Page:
Brexit: Boris Johnson threatens election as EU say extension is needed to avoid no-deal
23 October 2019, 19:28 | Updated: 23 October 2019, 21:00
EU leaders have agreed on the need for a Brexit extension to avoid a no-deal scenario, during informal talks, but the duration is still being discussed.
Members will get together again on Friday to discuss a delay - which was officially requested by the Prime Minister.
Boris Johnson has insisted he doesn't want an extension and has claimed if the UK is given one he will push for a General Election.
Mr Johnson spoke to German chancellor Angela Merkel for around 10 minutes on Wednesday afternoon, Number 10 said.
The Prime Minister's official spokesman said: "(Mr Johnson) made the same point which he made to Donald Tusk, which is that his long-held view is that we shouldn't delay and that we should leave the EU on 31st October."
The European Parliament's Brexit co-ordinator Guy Verhofstadt tweeted: "The @Europarl_EN's Brexit Steering Group met today & is of the opinion that a flextension, not going beyond the 31st Jan, is the only way forward.
"This is an important agreement & the European Parliament needs time to scrutinise in detail, especially concerning citizens rights."
The @Europarl_EN's Brexit Steering Group met today & is of the opinion that a flextension, not going beyond the 31st Jan, is the only way forward. This is an important agreement & the European Parliament needs time to scrutinise in detail, especially concerning citizens rights.— Guy Verhofstadt (@guyverhofstadt) October 23, 2019
Tory MP Tobias Ellwood feels any additional time would be better spent scrutinising the deal.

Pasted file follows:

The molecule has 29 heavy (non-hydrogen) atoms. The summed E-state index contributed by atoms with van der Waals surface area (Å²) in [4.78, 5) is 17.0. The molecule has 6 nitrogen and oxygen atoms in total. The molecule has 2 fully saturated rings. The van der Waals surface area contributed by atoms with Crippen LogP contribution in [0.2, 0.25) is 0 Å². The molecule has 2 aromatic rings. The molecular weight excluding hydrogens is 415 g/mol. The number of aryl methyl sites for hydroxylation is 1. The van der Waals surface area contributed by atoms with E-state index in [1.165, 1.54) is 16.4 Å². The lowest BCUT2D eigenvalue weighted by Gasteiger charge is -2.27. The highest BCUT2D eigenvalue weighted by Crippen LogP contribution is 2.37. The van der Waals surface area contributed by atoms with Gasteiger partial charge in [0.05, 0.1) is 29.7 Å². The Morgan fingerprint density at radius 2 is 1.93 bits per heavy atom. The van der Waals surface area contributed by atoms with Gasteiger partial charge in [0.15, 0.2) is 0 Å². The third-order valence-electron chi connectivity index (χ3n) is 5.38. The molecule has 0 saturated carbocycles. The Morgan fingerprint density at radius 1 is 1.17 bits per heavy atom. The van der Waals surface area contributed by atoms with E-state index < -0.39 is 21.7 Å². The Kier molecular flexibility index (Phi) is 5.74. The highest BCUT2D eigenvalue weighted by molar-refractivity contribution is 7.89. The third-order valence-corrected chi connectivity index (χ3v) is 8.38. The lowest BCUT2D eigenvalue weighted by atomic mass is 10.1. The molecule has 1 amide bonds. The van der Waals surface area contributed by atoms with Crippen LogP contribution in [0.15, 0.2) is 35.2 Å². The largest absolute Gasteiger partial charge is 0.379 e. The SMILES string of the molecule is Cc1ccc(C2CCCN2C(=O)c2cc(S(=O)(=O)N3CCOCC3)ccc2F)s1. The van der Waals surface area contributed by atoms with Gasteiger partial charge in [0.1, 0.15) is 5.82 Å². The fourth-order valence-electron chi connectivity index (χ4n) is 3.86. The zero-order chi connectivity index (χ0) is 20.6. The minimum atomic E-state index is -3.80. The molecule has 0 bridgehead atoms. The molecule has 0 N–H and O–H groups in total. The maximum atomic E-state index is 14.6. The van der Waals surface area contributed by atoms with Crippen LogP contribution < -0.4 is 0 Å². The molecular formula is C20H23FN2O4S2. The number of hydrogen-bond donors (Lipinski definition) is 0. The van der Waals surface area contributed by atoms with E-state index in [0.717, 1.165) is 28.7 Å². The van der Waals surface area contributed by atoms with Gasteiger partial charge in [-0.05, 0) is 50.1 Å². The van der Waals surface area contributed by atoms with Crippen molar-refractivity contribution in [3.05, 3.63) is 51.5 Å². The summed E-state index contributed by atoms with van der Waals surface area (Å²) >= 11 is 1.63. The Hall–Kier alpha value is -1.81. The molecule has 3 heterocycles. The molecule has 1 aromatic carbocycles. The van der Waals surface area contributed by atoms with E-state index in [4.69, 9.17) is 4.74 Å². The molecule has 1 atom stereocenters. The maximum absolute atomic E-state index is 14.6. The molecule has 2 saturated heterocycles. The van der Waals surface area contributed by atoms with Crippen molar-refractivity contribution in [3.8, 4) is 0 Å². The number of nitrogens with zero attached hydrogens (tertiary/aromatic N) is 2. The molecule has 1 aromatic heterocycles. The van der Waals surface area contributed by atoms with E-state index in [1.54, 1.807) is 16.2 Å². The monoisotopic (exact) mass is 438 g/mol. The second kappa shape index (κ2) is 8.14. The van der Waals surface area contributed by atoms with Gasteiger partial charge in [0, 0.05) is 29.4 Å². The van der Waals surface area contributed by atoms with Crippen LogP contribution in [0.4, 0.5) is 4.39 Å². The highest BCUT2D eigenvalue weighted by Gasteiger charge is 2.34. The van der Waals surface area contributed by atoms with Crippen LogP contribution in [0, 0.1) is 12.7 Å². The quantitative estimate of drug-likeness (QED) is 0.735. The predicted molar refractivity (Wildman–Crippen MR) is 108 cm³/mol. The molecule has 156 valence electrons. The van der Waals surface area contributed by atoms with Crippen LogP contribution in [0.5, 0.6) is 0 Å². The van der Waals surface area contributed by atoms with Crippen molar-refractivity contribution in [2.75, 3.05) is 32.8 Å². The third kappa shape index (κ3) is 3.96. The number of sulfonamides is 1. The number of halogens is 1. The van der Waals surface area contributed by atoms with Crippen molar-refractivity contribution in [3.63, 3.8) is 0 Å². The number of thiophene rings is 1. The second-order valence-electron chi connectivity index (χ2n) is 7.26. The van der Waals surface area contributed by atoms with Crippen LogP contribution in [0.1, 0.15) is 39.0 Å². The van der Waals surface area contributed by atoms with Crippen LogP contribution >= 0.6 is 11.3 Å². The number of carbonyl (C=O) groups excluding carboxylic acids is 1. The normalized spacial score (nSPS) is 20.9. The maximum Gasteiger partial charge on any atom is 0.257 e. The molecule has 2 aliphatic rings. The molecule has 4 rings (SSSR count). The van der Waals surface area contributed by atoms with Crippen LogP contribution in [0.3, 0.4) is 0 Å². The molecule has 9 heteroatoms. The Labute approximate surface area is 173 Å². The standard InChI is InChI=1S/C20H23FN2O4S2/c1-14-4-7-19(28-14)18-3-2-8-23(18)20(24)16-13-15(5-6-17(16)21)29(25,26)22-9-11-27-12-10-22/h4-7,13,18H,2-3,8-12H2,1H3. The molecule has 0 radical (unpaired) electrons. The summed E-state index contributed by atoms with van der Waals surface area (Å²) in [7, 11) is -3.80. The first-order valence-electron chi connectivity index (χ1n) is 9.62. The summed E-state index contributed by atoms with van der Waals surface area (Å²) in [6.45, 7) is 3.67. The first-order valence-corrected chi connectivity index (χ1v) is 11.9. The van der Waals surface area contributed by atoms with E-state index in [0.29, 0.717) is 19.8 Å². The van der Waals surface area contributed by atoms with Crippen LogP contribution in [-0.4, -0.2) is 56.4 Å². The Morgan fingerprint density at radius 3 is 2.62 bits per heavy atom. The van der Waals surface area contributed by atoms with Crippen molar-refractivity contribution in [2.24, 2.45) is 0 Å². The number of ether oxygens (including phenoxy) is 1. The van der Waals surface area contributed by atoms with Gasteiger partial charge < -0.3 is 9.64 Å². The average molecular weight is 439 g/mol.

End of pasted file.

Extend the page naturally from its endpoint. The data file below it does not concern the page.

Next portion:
He said if the Government haven't resolved Brexit by the time an election happens the issue of the UK leaving the EU will "dominate on the doorstep" not "what's best for Britain."
Ireland deputy premier Simon Coveney has said a Brexit extension, if granted, is likely to be a flexible one that would allow the UK to leave the EU prior to the end of January.
Mr Coveney said the Irish government would be supportive of an extension but he cautioned that he was not speaking on behalf of the other EU states and said it was a case of "wait and see" if any of them raised "issues" with the move.
Addressing a gathering of business leaders in Belfast, he said: "From the Irish Government's perspective we are supportive of facilitating an extension.
"I think that extension will be a flexible one that will allow the United Kingdom to leave the EU, if they can get a deal done, well in advance of the end of that extension period, which looks like it might be the end of January."